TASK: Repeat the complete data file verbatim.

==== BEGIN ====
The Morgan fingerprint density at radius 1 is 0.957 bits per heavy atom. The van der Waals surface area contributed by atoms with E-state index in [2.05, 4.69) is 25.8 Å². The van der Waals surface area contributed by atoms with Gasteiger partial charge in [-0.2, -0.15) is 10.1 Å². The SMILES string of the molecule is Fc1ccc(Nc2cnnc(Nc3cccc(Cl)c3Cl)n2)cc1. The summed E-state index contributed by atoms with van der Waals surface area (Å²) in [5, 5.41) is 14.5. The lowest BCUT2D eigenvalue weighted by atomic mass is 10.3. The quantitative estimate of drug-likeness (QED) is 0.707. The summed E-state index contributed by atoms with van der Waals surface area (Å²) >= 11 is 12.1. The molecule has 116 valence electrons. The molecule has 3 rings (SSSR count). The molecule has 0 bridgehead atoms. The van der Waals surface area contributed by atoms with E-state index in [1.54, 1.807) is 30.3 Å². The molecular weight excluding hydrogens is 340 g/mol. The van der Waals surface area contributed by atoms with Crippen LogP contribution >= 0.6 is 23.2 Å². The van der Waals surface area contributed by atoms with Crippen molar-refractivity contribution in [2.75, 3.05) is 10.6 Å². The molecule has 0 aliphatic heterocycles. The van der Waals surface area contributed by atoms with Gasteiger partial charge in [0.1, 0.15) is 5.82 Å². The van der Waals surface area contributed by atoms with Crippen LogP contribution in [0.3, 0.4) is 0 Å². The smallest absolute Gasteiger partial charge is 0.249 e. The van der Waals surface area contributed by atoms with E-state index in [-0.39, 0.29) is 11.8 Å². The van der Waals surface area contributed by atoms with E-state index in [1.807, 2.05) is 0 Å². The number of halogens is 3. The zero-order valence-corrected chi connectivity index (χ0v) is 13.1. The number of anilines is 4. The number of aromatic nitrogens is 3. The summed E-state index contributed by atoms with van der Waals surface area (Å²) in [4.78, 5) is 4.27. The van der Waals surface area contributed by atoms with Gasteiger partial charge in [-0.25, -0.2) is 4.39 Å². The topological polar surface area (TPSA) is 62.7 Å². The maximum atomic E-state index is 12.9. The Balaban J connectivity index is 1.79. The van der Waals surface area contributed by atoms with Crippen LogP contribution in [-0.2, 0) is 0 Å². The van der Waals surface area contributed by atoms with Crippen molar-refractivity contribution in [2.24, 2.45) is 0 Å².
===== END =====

The Morgan fingerprint density at radius 1 is 0.957 bits per heavy atom. The van der Waals surface area contributed by atoms with E-state index in [2.05, 4.69) is 25.8 Å². The van der Waals surface area contributed by atoms with Gasteiger partial charge in [-0.2, -0.15) is 10.1 Å². The SMILES string of the molecule is Fc1ccc(Nc2cnnc(Nc3cccc(Cl)c3Cl)n2)cc1. The summed E-state index contributed by atoms with van der Waals surface area (Å²) in [5, 5.41) is 14.5. The lowest BCUT2D eigenvalue weighted by atomic mass is 10.3. The quantitative estimate of drug-likeness (QED) is 0.707. The summed E-state index contributed by atoms with van der Waals surface area (Å²) >= 11 is 12.1. The molecule has 116 valence electrons. The molecule has 3 rings (SSSR count). The molecule has 0 bridgehead atoms. The van der Waals surface area contributed by atoms with E-state index in [1.54, 1.807) is 30.3 Å². The molecular weight excluding hydrogens is 340 g/mol. The van der Waals surface area contributed by atoms with Crippen LogP contribution >= 0.6 is 23.2 Å². The van der Waals surface area contributed by atoms with Crippen molar-refractivity contribution in [2.75, 3.05) is 10.6 Å². The molecule has 0 aliphatic heterocycles. The van der Waals surface area contributed by atoms with Gasteiger partial charge in [0.1, 0.15) is 5.82 Å². The van der Waals surface area contributed by atoms with Crippen LogP contribution in [0.3, 0.4) is 0 Å². The smallest absolute Gasteiger partial charge is 0.249 e. The van der Waals surface area contributed by atoms with E-state index in [-0.39, 0.29) is 11.8 Å². The van der Waals surface area contributed by atoms with E-state index in [1.807, 2.05) is 0 Å². The number of halogens is 3. The zero-order valence-corrected chi connectivity index (χ0v) is 13.1. The number of anilines is 4. The number of aromatic nitrogens is 3. The summed E-state index contributed by atoms with van der Waals surface area (Å²) in [4.78, 5) is 4.27. The van der Waals surface area contributed by atoms with Gasteiger partial charge in [-0.25, -0.2) is 4.39 Å². The topological polar surface area (TPSA) is 62.7 Å². The maximum atomic E-state index is 12.9. The Balaban J connectivity index is 1.79. The van der Waals surface area contributed by atoms with Crippen LogP contribution in [-0.2, 0) is 0 Å². The van der Waals surface area contributed by atoms with Crippen molar-refractivity contribution in [2.24, 2.45) is 0 Å².